I have to say, SF9 made a gutsy move tackling a cultural concept. While the song’s title is Italian (meaning “My Sun”), the most salient non-K-pop musical elements—that is to say, the cascading guitar as well as the chord progression—are markedly Spain-inspired, as is the bullfighting-reminiscent choreography. Aside from the repeated Italian of its name, “O Sole Mio” also includes Spanish, English and even Latin along with Korean. Honestly, I would never have expected a decent result out of so much culture-mashing, but the truth is that the cultural concept is elegantly executed. SF9 did not go overboard with the incorporation of traditional Spanish symbols in the music video; they did not cast a Latina-looking girl to chase after or dress up as toreros. They only used the pertinent elements of music and dance. Even so, the track itself has too much going on, and sonically it made my head spin.
The highlight of “O Sole Mio” is surely its chorus. The hook has plenty of color, which it owes largely to the Spanish chord progression, and incorporates multiple catchy melodies with success. While “O Sole Mio” is compositionally sound, the culture-mashing, as I’ll continue to call it, is disorienting. It may be that I’m the only one, but when SF9 leapfrogs through five different languages in the span of less than a minute, I feel like I’m getting whiplash. Even putting the languages aside, “O Sole Mio” is just too noisy. The song might have worked if FNC Entertainment had let the Spanish elements stand alone. But they piled on the more K-pop sounding electronic bells and whistles—perhaps to make the cultural concept more palatable for Korean audiences, perhaps aiming to generate some new fusion brand—and it’s too distracting to allow the listener to ever actually get into the song. There’s a particular rolling chirp sound, especially loud in the prechoruses, that I wish had been left out. Moments like those made it difficult for me to get with “O Sole Mio,” though I tried my damnedest.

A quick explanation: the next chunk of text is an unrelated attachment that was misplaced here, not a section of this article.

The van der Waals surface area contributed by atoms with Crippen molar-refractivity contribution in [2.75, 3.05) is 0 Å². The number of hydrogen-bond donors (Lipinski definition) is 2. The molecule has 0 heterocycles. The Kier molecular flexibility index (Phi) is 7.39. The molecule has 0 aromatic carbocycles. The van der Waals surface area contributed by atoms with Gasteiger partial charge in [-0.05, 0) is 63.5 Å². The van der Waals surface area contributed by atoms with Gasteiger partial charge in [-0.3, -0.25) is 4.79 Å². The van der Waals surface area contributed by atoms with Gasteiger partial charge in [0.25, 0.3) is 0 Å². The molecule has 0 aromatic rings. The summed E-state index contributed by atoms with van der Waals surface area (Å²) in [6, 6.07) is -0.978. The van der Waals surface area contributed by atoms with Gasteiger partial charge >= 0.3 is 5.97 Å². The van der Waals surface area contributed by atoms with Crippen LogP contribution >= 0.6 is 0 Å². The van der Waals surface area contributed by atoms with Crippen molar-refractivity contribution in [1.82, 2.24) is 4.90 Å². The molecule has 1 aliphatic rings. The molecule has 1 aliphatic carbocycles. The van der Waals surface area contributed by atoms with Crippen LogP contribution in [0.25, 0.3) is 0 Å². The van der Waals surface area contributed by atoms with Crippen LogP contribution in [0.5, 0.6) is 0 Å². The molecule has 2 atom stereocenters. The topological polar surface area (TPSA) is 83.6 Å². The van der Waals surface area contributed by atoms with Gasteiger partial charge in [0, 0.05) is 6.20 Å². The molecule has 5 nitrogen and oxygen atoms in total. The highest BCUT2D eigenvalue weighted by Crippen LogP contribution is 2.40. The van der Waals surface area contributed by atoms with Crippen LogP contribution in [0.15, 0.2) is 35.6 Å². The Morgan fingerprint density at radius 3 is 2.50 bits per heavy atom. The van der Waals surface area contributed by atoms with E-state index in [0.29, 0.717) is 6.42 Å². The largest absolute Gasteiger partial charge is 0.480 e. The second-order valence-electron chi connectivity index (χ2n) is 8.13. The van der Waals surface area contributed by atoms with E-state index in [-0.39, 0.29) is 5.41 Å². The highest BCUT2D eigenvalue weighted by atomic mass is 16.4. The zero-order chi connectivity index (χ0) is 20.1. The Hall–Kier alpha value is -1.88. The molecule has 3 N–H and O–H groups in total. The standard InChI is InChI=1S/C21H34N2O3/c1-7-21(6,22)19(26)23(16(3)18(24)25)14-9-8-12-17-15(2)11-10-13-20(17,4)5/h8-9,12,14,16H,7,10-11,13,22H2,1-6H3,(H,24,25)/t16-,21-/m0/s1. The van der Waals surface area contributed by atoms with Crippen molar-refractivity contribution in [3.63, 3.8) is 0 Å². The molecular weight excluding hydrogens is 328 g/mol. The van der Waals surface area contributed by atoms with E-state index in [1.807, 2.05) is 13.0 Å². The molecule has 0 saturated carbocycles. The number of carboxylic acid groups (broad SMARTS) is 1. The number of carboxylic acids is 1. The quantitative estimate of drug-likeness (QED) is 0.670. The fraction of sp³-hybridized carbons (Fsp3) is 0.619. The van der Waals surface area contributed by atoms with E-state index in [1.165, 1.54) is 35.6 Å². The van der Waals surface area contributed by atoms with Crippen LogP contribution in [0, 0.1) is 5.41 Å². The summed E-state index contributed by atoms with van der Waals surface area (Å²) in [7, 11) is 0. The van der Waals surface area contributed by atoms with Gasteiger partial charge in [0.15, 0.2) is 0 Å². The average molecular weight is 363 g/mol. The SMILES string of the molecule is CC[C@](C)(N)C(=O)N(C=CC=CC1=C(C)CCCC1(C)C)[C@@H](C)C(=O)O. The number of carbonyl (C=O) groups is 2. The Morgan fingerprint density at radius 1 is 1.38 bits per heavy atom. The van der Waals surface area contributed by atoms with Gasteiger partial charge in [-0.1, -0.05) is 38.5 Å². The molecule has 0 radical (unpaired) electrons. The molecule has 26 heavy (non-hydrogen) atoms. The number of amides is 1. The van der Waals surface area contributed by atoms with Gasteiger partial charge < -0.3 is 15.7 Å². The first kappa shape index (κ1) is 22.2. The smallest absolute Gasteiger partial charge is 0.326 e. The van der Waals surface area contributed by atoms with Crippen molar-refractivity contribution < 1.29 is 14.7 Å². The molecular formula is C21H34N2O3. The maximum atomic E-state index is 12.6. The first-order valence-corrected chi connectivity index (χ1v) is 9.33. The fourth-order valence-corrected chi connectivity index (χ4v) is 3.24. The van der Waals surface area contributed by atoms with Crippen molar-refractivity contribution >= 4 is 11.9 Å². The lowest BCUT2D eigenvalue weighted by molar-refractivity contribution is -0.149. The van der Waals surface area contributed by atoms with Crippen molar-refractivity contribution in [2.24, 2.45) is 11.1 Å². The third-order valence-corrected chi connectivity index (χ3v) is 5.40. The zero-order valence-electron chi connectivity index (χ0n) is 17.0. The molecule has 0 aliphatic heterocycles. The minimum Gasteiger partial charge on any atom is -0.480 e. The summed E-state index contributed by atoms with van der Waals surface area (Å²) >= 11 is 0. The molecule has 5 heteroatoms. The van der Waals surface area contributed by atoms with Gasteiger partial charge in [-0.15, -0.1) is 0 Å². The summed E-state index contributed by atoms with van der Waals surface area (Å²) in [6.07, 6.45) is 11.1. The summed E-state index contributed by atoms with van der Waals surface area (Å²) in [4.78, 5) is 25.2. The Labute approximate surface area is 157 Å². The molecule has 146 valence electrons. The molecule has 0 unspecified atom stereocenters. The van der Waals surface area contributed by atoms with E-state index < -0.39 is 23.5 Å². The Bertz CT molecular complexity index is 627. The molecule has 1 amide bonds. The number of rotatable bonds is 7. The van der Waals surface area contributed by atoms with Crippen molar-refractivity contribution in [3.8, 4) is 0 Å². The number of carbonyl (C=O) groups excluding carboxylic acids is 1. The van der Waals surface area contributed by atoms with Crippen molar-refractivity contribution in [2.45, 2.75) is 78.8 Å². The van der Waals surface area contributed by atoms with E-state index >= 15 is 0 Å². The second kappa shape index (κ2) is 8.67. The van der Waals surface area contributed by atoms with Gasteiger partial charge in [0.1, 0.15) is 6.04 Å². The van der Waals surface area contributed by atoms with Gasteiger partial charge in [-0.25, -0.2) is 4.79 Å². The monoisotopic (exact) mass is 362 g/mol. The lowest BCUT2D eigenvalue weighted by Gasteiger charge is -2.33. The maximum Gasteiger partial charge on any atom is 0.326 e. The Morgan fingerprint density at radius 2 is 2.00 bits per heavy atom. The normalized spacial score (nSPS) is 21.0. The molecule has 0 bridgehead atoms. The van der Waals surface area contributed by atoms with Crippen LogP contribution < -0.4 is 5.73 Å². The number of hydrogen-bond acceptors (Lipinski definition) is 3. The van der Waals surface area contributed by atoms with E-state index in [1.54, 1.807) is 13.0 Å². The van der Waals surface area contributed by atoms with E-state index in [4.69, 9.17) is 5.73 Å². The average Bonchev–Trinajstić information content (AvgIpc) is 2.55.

The rest of “Knights of the Sun,” SF9’s third mini-album, makes moves towards the unique while never going all the way off the K-pop reservation. Each song has its charms, although none of them are flawless. There’s a habit of overproduction on this album (there always has been with SF9) but there is one place where this foible doesn’t reach: “00:00,” alternatively titled “Poem.” This introduction, barely 2 minutes long and performed exclusively by SF9’s rap line, is bizarrely good. After thirty seconds of Chani speaking pensively over a background of birdsong and spare acoustic guitar, a deliberate R&B beat comes barreling in with the three other rappers on its heels, each bringing varied hip-hop-style vocals and rap to the short track. The concept of “Poem,” which tells the story of a narrator trying to write a love poem with little success, takes the song a level higher as the lyrics poke fun at other K-pop and at themselves: “I see my cheeks red like the sun. You—ha, what am I doing? I have to sleep,” says Chani, and later, leader Youngbin raps, “My life changed overnight, you’re a unique star…I’m no good at this, I’m just putting it on, I just want to hear your voice.” The song serves both as a disclaimer and as the poem itself, which is wonderfully playful and also extremely authentic.
Aside from “Poem,” I enjoyed the jazzy “Blank” and hip-hop driven “Scold” quite a bit. I would love to see SF9 steer down the R&B and hip-hop route in upcoming comebacks, because I think their efforts in those directions have been much cleaner and more original than their more pop-leaning tracks. SF9 continues to work hard, and I’m sure their fearlessness in the face of K-pop boundaries will pay off in the near future.
O SOLE MIO: KAYBOP OR KAYFLOP? I applaud SF9’s bravery on “O Sole Mio,” but it didn’t come together for me. Flop.
Take a look at SF9’s “O Sole Mio” MV below: